Microclimates, Here, There, and Everywhere
Mark Twain wrote that “Everyone complains about the weather but nobody does anything about it.” I’m going to step up to the plate and do something about it — not the climate but the microclimate. “Microclimate” is the very local weather. And I do mean “very local,” as, for example, right around a particular plant.
Different microclimates exist all around my property — and yours. Near the south wall of my brick house for example, winter low temperatures don’t plummet nearly as low as they do, say, 30 feet away from the wall. The bricks are very good at absorbing the sun’s heat, then let it slowly ooze out after nightfall. Near that wall is where I’m planning to plant out a Kadota fig tree now dormant in my basement. (Come late fall, after harvest, I’ll dig up the tree with a good root ball and return it to winter quarters in the basement.)
On the other side of my house, where sunlight can’t fall in winter, days and nights are colder than the general temperatures, and remain colder from spring through fall. Near that north wall, then, would be a good place to plant an apricot or peach tree to delay unfolding of their blossoms, which otherwise open so early that they often succumb to subsequent spring frosts. Dead blossoms mean no crop for that season.
Apricots and peaches, like most fruits need sunlight to fuel the most flavorful fruits. Although areas near the north wall are shaded — and hence cooler — in winter, from spring through early fall the sun wraps enough around the sky from the northeast to northwest corners to cast its light there.
Other influences on microclimate include fences, land sloping in various directions, paved areas, plant or built windbreaks, and changes in elevation.
Much of what I have planted, including many fruit plants, are nowhere near fences or paving, and my land is mostly flat. It is lowland, in a valley, and cold air, which is heavier than warm air, collects in this low spots, to threaten the blossoms on my fruit plants with late, killing frosts.
Mark Twain notwithstanding, I’m going to try doing something about the weather — the microclimate, in this case — on plants nowhere near walls, fences, or paving.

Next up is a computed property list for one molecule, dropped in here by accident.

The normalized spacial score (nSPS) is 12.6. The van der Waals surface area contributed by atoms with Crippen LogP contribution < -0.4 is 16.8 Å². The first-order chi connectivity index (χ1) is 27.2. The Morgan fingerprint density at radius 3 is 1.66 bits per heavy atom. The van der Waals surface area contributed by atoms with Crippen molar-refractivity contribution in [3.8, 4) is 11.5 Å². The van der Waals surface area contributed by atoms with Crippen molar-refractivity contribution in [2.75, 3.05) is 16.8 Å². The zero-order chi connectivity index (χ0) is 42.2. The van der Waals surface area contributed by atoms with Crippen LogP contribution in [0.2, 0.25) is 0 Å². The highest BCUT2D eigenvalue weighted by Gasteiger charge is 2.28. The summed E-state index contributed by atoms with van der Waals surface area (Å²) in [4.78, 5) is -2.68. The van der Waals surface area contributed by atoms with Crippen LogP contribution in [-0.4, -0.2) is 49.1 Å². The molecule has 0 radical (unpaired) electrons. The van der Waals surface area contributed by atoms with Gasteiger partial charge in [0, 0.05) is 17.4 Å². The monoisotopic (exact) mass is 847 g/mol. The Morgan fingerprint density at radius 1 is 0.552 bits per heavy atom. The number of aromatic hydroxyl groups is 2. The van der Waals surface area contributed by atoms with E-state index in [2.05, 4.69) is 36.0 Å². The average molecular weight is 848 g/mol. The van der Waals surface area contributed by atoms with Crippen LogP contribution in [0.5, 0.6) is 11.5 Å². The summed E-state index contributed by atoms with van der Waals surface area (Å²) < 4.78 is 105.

Enter ‘Surround’, the trademark name for a special formulation of kaolin clay. This product was developed about 30 years ago mostly as a nontoxic way to thwart insect pests. It’s especially useful for controlling plum curculio, a pest of plums, peaches, apples, and some other fruits; curculio isn’t easily controlled by other organic methods.
Kaolin is white, so when a sufficiently thick coating of ‘Surround’ is built up on branches, they appear white. Old Sol’s rays just bounce off white surfaces, the surfaces, in this case being the buds of fruit plants. So the buds stay cooler, delaying bloom, hopefully until after threat of frost has past.
I’ve already given the plant a couple of coats of ‘Surround’, and they already have a sun-drenched, gray-cast, Mediterranean look to them. A couple more coats will make the visual effect more dramatic, both to me and Ol’ Sol, and will get a jump on curculio control.
Awake too Soon
Downstairs, in the basement, things are not as quiescent as hoped. That’s where the figs, pomegranates, and mulberries are spending winter, the cool (45°F) temperature holding back growth. Or so I thought.
One plant, Pakistan mulberry, has decided to awaken. This mulberry is a species of white mulberry (Morus alba) that differs markedly from the white mulberries you see here. Pakistan is only about as cold-hardy as fig (which is why they share winter quarters in my basement) and bears a very delicious, dark purple fruit up to three inches long!
Pakistan evidently has a low chill requirement, that is, it does not take much cold for it to feel like winter has ended so it can begin growing. Different plants have different requirements for the number of hours of chilling, which is temperatures between about 30 and 45°F., they need to be exposed to before they can begin growth for the season.
I may have to move the budding plant into the greenhouse where it really is spring, with temperatures at least into the 70s on this sunny day.